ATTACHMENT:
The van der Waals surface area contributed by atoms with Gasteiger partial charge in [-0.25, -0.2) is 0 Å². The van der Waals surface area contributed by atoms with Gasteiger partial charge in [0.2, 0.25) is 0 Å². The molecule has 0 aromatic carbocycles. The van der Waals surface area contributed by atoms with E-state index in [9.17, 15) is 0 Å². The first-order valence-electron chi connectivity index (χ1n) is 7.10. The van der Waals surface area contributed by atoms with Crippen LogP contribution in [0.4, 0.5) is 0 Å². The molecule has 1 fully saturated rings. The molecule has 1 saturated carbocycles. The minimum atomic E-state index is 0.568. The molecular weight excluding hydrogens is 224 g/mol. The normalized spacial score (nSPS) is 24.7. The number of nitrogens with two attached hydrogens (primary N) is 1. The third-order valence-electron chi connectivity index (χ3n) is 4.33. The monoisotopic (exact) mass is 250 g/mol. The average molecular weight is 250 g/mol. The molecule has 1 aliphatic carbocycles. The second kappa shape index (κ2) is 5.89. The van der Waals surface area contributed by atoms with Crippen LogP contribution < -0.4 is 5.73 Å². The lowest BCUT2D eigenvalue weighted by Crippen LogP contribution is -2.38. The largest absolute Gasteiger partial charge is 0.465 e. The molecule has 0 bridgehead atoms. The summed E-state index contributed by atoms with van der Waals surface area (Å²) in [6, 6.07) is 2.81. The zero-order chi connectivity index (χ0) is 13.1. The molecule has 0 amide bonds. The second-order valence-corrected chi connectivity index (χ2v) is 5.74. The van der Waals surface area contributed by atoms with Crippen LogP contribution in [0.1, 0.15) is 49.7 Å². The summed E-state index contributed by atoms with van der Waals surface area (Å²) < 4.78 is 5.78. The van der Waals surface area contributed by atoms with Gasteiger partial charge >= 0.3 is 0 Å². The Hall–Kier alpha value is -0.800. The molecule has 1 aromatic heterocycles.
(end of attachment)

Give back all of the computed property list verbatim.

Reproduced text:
The van der Waals surface area contributed by atoms with Gasteiger partial charge in [-0.25, -0.2) is 0 Å². The van der Waals surface area contributed by atoms with Gasteiger partial charge in [0.2, 0.25) is 0 Å². The molecule has 0 aromatic carbocycles. The van der Waals surface area contributed by atoms with E-state index in [9.17, 15) is 0 Å². The first-order valence-electron chi connectivity index (χ1n) is 7.10. The van der Waals surface area contributed by atoms with Crippen LogP contribution in [0.4, 0.5) is 0 Å². The molecule has 1 fully saturated rings. The molecule has 1 saturated carbocycles. The minimum atomic E-state index is 0.568. The molecular weight excluding hydrogens is 224 g/mol. The normalized spacial score (nSPS) is 24.7. The number of nitrogens with two attached hydrogens (primary N) is 1. The third-order valence-electron chi connectivity index (χ3n) is 4.33. The monoisotopic (exact) mass is 250 g/mol. The average molecular weight is 250 g/mol. The molecule has 1 aliphatic carbocycles. The second kappa shape index (κ2) is 5.89. The van der Waals surface area contributed by atoms with Crippen LogP contribution < -0.4 is 5.73 Å². The lowest BCUT2D eigenvalue weighted by Crippen LogP contribution is -2.38. The largest absolute Gasteiger partial charge is 0.465 e. The molecule has 0 bridgehead atoms. The summed E-state index contributed by atoms with van der Waals surface area (Å²) in [6, 6.07) is 2.81. The zero-order chi connectivity index (χ0) is 13.1. The molecule has 0 amide bonds. The second-order valence-corrected chi connectivity index (χ2v) is 5.74. The van der Waals surface area contributed by atoms with Crippen LogP contribution in [0.1, 0.15) is 49.7 Å². The summed E-state index contributed by atoms with van der Waals surface area (Å²) < 4.78 is 5.78. The van der Waals surface area contributed by atoms with Gasteiger partial charge >= 0.3 is 0 Å². The Hall–Kier alpha value is -0.800. The molecule has 1 aromatic heterocycles.